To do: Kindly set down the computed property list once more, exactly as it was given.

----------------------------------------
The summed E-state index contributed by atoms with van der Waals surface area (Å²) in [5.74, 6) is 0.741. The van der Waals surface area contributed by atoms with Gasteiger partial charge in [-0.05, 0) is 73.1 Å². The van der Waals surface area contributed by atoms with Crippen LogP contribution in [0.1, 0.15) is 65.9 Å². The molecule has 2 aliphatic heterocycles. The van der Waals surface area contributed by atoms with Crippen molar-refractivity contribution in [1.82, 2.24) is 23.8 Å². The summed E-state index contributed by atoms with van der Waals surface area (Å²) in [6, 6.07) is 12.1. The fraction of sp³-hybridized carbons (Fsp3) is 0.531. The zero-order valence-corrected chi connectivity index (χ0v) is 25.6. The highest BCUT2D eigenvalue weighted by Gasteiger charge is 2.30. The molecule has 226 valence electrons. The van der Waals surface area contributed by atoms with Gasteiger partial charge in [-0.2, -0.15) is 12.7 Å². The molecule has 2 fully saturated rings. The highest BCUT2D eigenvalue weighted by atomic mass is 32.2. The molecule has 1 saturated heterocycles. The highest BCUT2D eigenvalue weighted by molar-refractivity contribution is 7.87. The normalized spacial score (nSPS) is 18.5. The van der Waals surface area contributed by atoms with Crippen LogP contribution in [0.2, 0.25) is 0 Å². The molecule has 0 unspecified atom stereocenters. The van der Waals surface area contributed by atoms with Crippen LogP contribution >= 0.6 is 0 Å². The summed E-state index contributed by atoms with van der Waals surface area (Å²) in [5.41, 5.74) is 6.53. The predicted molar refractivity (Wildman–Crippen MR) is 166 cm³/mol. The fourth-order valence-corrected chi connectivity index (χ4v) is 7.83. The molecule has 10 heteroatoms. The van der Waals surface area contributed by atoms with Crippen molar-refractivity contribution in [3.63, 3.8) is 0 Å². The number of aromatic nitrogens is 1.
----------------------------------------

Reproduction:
The summed E-state index contributed by atoms with van der Waals surface area (Å²) in [5.74, 6) is 0.741. The van der Waals surface area contributed by atoms with Gasteiger partial charge in [-0.05, 0) is 73.1 Å². The van der Waals surface area contributed by atoms with Crippen LogP contribution in [0.1, 0.15) is 65.9 Å². The molecule has 2 aliphatic heterocycles. The van der Waals surface area contributed by atoms with Crippen molar-refractivity contribution in [1.82, 2.24) is 23.8 Å². The summed E-state index contributed by atoms with van der Waals surface area (Å²) in [6, 6.07) is 12.1. The fraction of sp³-hybridized carbons (Fsp3) is 0.531. The zero-order valence-corrected chi connectivity index (χ0v) is 25.6. The highest BCUT2D eigenvalue weighted by Gasteiger charge is 2.30. The molecule has 226 valence electrons. The van der Waals surface area contributed by atoms with Gasteiger partial charge in [-0.2, -0.15) is 12.7 Å². The molecule has 2 fully saturated rings. The highest BCUT2D eigenvalue weighted by atomic mass is 32.2. The molecule has 1 saturated heterocycles. The highest BCUT2D eigenvalue weighted by molar-refractivity contribution is 7.87. The normalized spacial score (nSPS) is 18.5. The van der Waals surface area contributed by atoms with Crippen LogP contribution in [0.2, 0.25) is 0 Å². The molecule has 0 unspecified atom stereocenters. The van der Waals surface area contributed by atoms with Crippen LogP contribution >= 0.6 is 0 Å². The summed E-state index contributed by atoms with van der Waals surface area (Å²) in [5.41, 5.74) is 6.53. The predicted molar refractivity (Wildman–Crippen MR) is 166 cm³/mol. The fourth-order valence-corrected chi connectivity index (χ4v) is 7.83. The molecule has 10 heteroatoms. The van der Waals surface area contributed by atoms with Crippen molar-refractivity contribution in [3.63, 3.8) is 0 Å². The number of aromatic nitrogens is 1.